The good news, is that if you're intrigued before or after reading this review Kiss of the Damned is available ahead of theatrical release on various video on demand channels. The less good news is that in my opinion you'd be way way better off watching We Are the Night again (so long as you can avoid the dubbed version on Netflix). There are some reasons to watch the film, mainly a couple of interesting shots that made me really sit up straighter when they hit the screen. But overall I was seriously underwhelmed.
I'm going to stray really close and perhaps a smidge over the spoiler line in what follows. But I don't think it's going to take away from the film much ... if Kiss of the Damned is going to speak to you it's not because of the minor plot point transgressions I make below.
The storyline is some serious back to the basics stuff. Paolo (Milo Ventimiglia) is a screenwriter who has holed up at a friend's house to work on his next film. Out browsing VHS tapes at the local video store he meets Djuna (Josephine de La Baume) and falls immediately in lust with her. The feeling is seriously mutual. It quickly becomes clear that Paolo has either never seen a vampire movie before or he's faced with reduced faculties due to her hotness messing with his head. For whatever reason her problem with a "skin condition" and unusually fancy living arrangement (including a rather protective housekeeper) are completely ignored. Before you know it the two have shacked up together and there's an extra vampire running around the neighborhood. These are generally "good" vampires - working hard to stay under the radar. But when Djuana's sister Mimi (Roxane Mesquida) comes to town things get out of control.
Xan Cassavetes has done several things really right with Kiss of the Damned. All with the look of the picture. Her visual style nails the euro-horror trash look that the trailer hints at. At least that's what I'm pretty sure the intent is. With this particular look it's hard to say the any of the occasionally bad acting, lighting, or sound mixing issues weren't intentional. More notably there's at least two very impressive shots that alone may make taking a look worth your time. The first is hinted at in the trailer where Paolo and Djuna kiss through a half closed door. In context it's a startlingly effective transfer of the pair's lustful impatience to get at each other directly into the audience's head. She wants him, but fears killing him. He just wants her. That hinting comes to life as they claw at each other through the wooden barrier. The second shot appears much later in the film as Mimi hunts - rushing a victim from behind in a way that I'll leave to viewers to discover. Serious oomph as it really did make me twitch in probably the one moment of fear produced during the screening.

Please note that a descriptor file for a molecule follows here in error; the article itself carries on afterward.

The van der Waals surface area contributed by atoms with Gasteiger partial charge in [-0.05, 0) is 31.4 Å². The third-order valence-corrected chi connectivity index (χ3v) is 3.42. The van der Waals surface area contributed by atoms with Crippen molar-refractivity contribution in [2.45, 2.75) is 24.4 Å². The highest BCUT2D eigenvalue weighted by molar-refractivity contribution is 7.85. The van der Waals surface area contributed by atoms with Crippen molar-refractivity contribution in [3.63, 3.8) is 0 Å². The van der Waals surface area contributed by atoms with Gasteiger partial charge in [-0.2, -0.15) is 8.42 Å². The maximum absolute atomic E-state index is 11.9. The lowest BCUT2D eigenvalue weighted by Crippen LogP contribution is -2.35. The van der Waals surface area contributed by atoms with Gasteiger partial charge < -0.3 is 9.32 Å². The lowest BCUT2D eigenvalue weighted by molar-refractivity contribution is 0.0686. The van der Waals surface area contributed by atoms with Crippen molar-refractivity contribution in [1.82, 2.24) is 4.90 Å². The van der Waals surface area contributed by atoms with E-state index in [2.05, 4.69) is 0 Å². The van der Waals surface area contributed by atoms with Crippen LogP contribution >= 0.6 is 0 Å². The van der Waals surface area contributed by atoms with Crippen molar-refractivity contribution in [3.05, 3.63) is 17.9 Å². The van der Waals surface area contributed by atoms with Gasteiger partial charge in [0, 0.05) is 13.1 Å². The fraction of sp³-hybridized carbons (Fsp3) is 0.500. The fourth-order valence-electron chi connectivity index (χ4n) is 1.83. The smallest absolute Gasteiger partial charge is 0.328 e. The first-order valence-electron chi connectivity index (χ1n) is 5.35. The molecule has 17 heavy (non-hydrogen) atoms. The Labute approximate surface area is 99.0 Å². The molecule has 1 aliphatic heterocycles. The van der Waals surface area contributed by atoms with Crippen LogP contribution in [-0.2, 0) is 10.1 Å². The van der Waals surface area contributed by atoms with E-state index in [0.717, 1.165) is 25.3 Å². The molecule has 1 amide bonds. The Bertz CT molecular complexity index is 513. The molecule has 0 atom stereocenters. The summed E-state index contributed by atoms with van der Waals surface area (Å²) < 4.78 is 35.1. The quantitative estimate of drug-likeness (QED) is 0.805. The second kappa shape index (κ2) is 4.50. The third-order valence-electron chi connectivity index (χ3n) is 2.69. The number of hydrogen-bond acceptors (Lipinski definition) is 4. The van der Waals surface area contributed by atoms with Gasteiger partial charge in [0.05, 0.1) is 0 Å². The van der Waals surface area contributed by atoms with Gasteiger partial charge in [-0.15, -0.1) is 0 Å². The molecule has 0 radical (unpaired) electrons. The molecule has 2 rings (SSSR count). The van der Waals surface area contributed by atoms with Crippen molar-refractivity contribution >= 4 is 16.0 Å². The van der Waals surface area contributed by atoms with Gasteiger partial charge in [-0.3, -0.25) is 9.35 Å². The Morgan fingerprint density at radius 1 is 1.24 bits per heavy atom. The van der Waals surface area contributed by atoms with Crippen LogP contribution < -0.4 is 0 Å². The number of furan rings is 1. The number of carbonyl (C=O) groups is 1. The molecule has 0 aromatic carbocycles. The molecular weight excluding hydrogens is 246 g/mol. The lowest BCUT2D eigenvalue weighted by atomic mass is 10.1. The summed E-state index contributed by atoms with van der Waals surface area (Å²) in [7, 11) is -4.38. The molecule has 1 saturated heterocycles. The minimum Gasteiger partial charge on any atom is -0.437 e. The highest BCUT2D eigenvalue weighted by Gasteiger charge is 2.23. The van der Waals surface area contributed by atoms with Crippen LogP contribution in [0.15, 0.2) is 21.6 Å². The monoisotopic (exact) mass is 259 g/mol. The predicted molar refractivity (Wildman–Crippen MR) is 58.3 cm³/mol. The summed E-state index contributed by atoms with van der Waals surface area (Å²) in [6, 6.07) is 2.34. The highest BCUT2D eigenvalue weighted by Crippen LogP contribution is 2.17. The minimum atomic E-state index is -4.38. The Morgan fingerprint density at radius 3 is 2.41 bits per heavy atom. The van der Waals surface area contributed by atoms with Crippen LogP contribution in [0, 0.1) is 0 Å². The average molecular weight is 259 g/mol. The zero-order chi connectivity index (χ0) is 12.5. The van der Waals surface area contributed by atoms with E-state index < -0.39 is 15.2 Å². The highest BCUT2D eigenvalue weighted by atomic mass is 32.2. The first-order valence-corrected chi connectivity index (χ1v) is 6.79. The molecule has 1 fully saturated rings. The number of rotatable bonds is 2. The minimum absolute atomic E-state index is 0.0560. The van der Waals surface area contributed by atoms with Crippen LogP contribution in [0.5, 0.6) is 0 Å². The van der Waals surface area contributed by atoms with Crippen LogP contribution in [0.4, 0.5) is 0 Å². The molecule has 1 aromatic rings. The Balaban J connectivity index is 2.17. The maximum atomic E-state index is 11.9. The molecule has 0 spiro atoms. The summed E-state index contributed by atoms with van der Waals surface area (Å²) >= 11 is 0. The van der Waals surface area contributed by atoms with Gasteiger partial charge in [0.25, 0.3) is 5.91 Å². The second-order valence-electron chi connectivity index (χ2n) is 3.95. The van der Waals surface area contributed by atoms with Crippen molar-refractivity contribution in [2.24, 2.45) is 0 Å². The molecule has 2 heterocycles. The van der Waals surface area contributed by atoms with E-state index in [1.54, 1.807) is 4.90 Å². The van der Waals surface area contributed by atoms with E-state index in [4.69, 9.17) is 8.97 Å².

Yet ... for having some stand out goodness as an overall picture Kiss of the Damned didn't properly hold my attention. It's not scary enough, not sexy enough, and certainly not plot rich enough to pull me in. Most of the sex scenes just came across as lukewarm at best. There's barely a nod given to character motivations - and beyond everyone being good looking the attractions aren't particularly clear. Not to mention that Paolo's early actions make him appear annoyingly as thick as a board. That trailer scene when she's chained to the bed covers both issues. The context of course is that she wants him badly enough to invite him in and strip down a bit. But insists on chaining herself to the bed so he can't be hurt when she's at her most of of control. During the obligatory thrashing about scene I kept wondering how if she required binding with such thick chains wouldn't the the bed posts they were secured to shatter under such strength. Perhaps not the frame of mind Cassavetes intended audience members to have when the camera was focused on such a gorgeous vampire. Then there's the part about how Paolo frees her just after she's demonstrated the likelihood of being an undead psycho-killer. I get he is accepting her issues and intent on joining her forever - but if there wasn't a chance of him ending up dead-dead (as opposed to undead) you'd think she would've saved the trip to Home Depot in the first place.
The broader plot itself involves your standard rich, above it all vampires, Mimi's struggle with her addiction, sibling rivalries, a brief side point about virgin blood and an ending that's more thoroughly unsatisfying than you'd believe if I told you. It's not really out of place in a film that skips motivations and never really builds dramatic tension. But it does remind one in retrospect how Kiss of the Damned is far more an exercise in style than substance. Lot of interesting bits that could've been explored further but ends up being a mild addition to the overly atmospheric bloodsucker genre (with a few really choice visual moments).
SXSW Red Carpet Photos
I was lucky enough to cover the arrivals of the film's director and principals while attending SXSW. If you're interesting in Kiss of the Damned I figure you might be interested in these photos as well.
|Director and primary cast of Kiss of the Damned|
|Josephine de La Baume|
|Roxane Mesquida and Josephine de La Baume hugging|
|Josephine de La Baume|
|Kiss of the Damned cast being photographed|